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Pennsylvania gun rights for sex offender lands in Idaho Supreme Court

BOISE – A former Idaho man’s problems convincing the state of Pennsylvania he should have the right to bear arms landed in the Idaho Supreme Court Tuesday.

Todd Rich was convicted of rape in Idaho in 1992, a felony that carries a permanent loss of gun rights. That conviction was reduced to a misdemeanor in 2004 through a sentencing agreement, but he was still required to register as a sex offender. That kind of arrangement couldn’t happen today; Idaho changed its laws in 2006 to prevent a conviction on a felony sex offense from being reduced to a misdemeanor.

But in 2004, the court order noted, “The judgment is hereby deemed a misdemeanor conviction, thereby restoring the Petitioner to his civil rights.”

Now, Rich lives in Pennsylvania, and he sought clarification from the Pennsylvania State Police as to whether he has legal gun rights there. A Pennsylvania administrative law judge ruled that his Idaho rape conviction prohibited him from owning a gun there. That ruling also brings into play federal law, preventing him from having guns in any state.

So Rich filed suit in Idaho asking for a declaratory judgment saying that under Idaho law, he still has gun rights. In 2014, Fourth District Judge Lynn Norton dismissed his suit, saying he had no standing to sue because there’s no current dispute between Rich and the state of Idaho.

That’s the issue that brought Rich’s attorney, Leo Griffard, and Stephanie Altig, a deputy Idaho attorney general who represents the Idaho State Police, before the justices on Tuesday.

“His conviction was reduced to a misdemeanor and his civil rights were restored. There’s no reference of any kind made to firearms,” Griffard told the justices. “We believe we met the requirements of standing. There has been an actual injury, because a court in another state has refused to vindicate Mr. Rich’s right to bear arms.”

The state argued that even though the rape conviction was reduced to a misdemeanor, Rich still shouldn’t have his gun rights restored. The order “generically restoring Rich’s civil rights … did not change the fact of his Idaho felony rape conviction,” Altig argued in court documents. She noted the continued requirement to register as a sex offender in Idaho. “Since there are no Idaho misdemeanor sex crimes that require sex offender registration, it is clear that the district court recognized that, as an act of leniency, reducing Rich’s felony to a misdemeanor did not change the fact of Rich’s felony rape conviction.”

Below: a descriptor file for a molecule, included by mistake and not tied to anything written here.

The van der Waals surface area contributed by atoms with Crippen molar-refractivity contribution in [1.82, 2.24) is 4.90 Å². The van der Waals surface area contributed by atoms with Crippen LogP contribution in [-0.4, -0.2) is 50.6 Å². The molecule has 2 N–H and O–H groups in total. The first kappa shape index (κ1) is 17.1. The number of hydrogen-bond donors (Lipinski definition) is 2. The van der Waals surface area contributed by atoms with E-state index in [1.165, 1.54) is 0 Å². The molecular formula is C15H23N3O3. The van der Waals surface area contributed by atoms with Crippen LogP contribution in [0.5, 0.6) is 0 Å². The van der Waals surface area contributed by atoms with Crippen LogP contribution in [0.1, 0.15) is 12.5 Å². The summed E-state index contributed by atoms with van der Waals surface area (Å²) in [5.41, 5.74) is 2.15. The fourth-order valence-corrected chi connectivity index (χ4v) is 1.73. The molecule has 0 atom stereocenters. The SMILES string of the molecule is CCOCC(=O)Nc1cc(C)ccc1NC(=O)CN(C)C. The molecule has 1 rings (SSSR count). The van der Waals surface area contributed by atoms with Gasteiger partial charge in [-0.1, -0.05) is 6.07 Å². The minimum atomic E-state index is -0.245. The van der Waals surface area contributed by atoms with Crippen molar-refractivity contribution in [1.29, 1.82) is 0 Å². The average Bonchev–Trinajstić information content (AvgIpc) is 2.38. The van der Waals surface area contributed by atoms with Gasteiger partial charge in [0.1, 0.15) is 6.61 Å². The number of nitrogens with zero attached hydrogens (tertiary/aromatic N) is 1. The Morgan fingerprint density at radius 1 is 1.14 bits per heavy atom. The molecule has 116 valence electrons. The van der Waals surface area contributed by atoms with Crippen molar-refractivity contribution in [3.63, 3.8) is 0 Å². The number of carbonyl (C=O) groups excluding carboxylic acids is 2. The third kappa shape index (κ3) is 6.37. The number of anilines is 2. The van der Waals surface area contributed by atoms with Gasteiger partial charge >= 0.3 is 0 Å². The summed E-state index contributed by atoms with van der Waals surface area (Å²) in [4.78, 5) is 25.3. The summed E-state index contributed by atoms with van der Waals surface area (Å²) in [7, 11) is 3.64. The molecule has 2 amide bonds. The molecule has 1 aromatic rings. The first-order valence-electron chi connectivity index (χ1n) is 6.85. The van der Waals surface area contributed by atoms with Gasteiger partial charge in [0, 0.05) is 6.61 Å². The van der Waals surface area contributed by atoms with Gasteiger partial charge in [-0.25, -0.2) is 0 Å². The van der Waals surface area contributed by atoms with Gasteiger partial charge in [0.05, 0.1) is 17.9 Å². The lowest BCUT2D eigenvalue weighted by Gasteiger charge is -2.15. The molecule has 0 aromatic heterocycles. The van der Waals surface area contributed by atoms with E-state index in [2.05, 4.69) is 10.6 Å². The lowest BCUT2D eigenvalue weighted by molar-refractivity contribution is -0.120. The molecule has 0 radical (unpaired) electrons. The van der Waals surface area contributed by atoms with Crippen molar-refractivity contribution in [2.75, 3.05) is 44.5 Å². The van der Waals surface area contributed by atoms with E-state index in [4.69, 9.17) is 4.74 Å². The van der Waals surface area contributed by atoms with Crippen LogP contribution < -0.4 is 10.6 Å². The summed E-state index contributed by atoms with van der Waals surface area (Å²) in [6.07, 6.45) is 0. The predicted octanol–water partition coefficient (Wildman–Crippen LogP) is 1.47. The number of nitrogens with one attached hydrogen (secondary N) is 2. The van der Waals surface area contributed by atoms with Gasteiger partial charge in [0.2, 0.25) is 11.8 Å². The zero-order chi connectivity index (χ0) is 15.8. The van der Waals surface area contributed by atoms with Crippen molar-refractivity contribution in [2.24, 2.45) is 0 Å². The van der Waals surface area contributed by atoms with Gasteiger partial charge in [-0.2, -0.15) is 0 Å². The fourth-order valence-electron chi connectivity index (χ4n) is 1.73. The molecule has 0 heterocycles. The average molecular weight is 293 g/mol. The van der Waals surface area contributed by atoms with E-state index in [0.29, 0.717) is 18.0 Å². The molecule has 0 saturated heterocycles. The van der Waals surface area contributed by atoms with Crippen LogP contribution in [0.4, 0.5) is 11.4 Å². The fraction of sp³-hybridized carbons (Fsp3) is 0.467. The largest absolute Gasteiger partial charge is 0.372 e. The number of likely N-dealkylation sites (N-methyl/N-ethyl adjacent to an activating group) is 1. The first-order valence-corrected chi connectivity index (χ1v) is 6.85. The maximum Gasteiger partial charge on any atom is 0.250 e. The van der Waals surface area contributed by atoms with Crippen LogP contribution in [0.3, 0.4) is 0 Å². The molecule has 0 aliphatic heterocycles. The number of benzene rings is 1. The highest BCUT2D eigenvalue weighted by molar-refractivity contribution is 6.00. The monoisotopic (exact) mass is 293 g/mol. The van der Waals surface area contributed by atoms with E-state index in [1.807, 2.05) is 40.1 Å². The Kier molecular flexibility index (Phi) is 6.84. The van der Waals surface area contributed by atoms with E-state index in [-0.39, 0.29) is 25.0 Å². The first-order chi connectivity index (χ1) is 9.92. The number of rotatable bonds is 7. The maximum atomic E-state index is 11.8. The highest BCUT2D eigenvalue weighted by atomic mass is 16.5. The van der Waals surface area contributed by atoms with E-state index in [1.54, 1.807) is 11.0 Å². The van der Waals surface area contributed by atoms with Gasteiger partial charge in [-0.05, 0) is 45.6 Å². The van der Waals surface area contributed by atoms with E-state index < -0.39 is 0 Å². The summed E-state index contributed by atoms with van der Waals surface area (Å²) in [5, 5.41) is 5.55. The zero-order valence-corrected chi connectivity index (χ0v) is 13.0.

Under questioning from the justices, Griffard noted that Rich is not required to register as a sex offender in Pennsylvania.

But Altig argued that even if Rich’s gun rights were restored in Idaho, they still wouldn’t be in Pennsylvania, because that state’s law defines “conviction” as a finding of guilt or the entering of a guilty plea, regardless of what follows, unless the conviction has been “expunged or overturned” or the offender has been pardoned.

“I don’t think that if a district court in Idaho magically wrote down in a decision that Mr. Rich’s firearms rights would be restored, I don’t think it gets him anything under the Pennsylvania definition,” Altig told the justices.

Griffard responded, “You look at the law in the jurisdiction where the conviction occurred. I would submit that under the Idaho Constitution, he’s no longer a convicted felon and he has the right under our Idaho Constitution to bear arms.”

Justice Daniel Eismann asked Griffard why Rich didn’t just appeal the Pennsylvania administrative judge’s ruling. Griffard said, “I do not know the answer to that, Justice Eismann,” but added, “This does not only affect his right to bear arms in Pennsylvania, it affects his right to bear arms in any state because of the federal law.”

The justices took the case under advisement, and will issue their written decision in the coming weeks.

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